You want to delete the node that
head points to; you have several problems:
1) you pass in a copy of the
head pointer - the function is unable to change the original
head pointer the function was called with, so the last line of the function,
head=temp does nothing really. When the function returns whatever you had pointing to the first node on the list will now be pointing to freed memory. In effect, you have lost the list.
2) when you're grabbing
head->next->data you're not getting the data item you want because
head->next has been overwritten.
free(head) will also free
temp since it points to the same thing as
temp is kind of pointless.
Some notes in the code:
deleteFirstNode(struct node * head)
struct node* temp=head;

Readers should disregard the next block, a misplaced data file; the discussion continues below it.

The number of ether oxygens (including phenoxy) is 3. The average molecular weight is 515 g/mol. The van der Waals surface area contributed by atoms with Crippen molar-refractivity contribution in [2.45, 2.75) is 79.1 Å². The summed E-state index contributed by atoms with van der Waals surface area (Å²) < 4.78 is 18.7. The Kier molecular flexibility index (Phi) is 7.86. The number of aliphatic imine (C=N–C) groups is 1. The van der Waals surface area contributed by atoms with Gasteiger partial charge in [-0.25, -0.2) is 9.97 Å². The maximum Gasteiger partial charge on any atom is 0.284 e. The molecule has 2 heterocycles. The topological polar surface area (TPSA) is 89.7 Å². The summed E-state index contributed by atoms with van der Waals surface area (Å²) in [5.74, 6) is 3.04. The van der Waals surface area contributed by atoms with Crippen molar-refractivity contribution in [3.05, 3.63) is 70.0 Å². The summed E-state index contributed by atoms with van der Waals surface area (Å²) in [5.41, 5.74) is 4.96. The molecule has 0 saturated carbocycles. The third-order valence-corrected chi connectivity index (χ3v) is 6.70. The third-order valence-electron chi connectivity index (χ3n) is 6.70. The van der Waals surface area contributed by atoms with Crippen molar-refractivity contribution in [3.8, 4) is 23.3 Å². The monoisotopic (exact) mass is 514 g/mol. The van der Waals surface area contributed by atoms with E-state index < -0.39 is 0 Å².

temp->next=head->next->next; // note: this overwrites head->next
temp->data=head->next->data; // so this gets what used to be
free(head); // this frees `temp` (which is an alias for `head`)
// - so whats the point of `temp`?
head=temp; // this is pointless in more ways than one
So here's a proposed (untested) alternate version of
deleteFirstNode(struct node ** head)
struct node* temp = *head; // temp points to the node we want to free
struct node* next = temp->next; // next points to what will be the new
// first node
You will have to call the function by passing in a pointer to the head pointer:
struct node* head_pointer;
Another thing to consider:
- if your head pointer is
deleteFirstNode() will not work. You should make it handle that case.